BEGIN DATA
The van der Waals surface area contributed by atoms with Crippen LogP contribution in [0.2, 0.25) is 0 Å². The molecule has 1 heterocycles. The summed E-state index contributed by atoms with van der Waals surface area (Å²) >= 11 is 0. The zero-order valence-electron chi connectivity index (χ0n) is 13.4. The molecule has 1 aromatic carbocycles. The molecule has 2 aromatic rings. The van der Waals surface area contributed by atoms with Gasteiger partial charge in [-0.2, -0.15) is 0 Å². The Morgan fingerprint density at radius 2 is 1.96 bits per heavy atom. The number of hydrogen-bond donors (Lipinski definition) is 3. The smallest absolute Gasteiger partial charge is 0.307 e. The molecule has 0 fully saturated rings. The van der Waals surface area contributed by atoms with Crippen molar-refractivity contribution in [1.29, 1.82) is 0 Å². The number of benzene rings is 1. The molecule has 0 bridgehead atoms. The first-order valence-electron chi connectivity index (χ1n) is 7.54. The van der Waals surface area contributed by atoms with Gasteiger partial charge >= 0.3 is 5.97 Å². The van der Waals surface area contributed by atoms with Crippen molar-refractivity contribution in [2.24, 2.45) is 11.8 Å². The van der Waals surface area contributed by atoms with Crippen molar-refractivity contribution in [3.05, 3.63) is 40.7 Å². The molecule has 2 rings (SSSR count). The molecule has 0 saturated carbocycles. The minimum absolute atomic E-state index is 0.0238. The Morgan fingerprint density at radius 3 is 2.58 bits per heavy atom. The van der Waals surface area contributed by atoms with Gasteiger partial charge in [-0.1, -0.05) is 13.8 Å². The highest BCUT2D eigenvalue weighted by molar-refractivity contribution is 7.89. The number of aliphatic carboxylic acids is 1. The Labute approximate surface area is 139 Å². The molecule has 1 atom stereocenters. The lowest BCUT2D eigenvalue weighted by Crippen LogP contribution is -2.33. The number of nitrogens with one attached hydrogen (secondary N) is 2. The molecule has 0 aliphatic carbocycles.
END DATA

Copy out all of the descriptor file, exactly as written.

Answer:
The van der Waals surface area contributed by atoms with Crippen LogP contribution in [0.2, 0.25) is 0 Å². The molecule has 1 heterocycles. The summed E-state index contributed by atoms with van der Waals surface area (Å²) >= 11 is 0. The zero-order valence-electron chi connectivity index (χ0n) is 13.4. The molecule has 1 aromatic carbocycles. The molecule has 2 aromatic rings. The van der Waals surface area contributed by atoms with Gasteiger partial charge in [-0.2, -0.15) is 0 Å². The Morgan fingerprint density at radius 2 is 1.96 bits per heavy atom. The number of hydrogen-bond donors (Lipinski definition) is 3. The smallest absolute Gasteiger partial charge is 0.307 e. The molecule has 0 fully saturated rings. The van der Waals surface area contributed by atoms with Crippen molar-refractivity contribution in [1.29, 1.82) is 0 Å². The number of benzene rings is 1. The molecule has 0 bridgehead atoms. The first-order valence-electron chi connectivity index (χ1n) is 7.54. The van der Waals surface area contributed by atoms with Gasteiger partial charge >= 0.3 is 5.97 Å². The van der Waals surface area contributed by atoms with Crippen molar-refractivity contribution in [2.24, 2.45) is 11.8 Å². The van der Waals surface area contributed by atoms with Crippen molar-refractivity contribution in [3.05, 3.63) is 40.7 Å². The molecule has 2 rings (SSSR count). The molecule has 0 saturated carbocycles. The minimum absolute atomic E-state index is 0.0238. The Morgan fingerprint density at radius 3 is 2.58 bits per heavy atom. The van der Waals surface area contributed by atoms with Gasteiger partial charge in [-0.1, -0.05) is 13.8 Å². The highest BCUT2D eigenvalue weighted by molar-refractivity contribution is 7.89. The number of aliphatic carboxylic acids is 1. The Labute approximate surface area is 139 Å². The molecule has 1 atom stereocenters. The lowest BCUT2D eigenvalue weighted by Crippen LogP contribution is -2.33. The number of nitrogens with one attached hydrogen (secondary N) is 2. The molecule has 0 aliphatic carbocycles.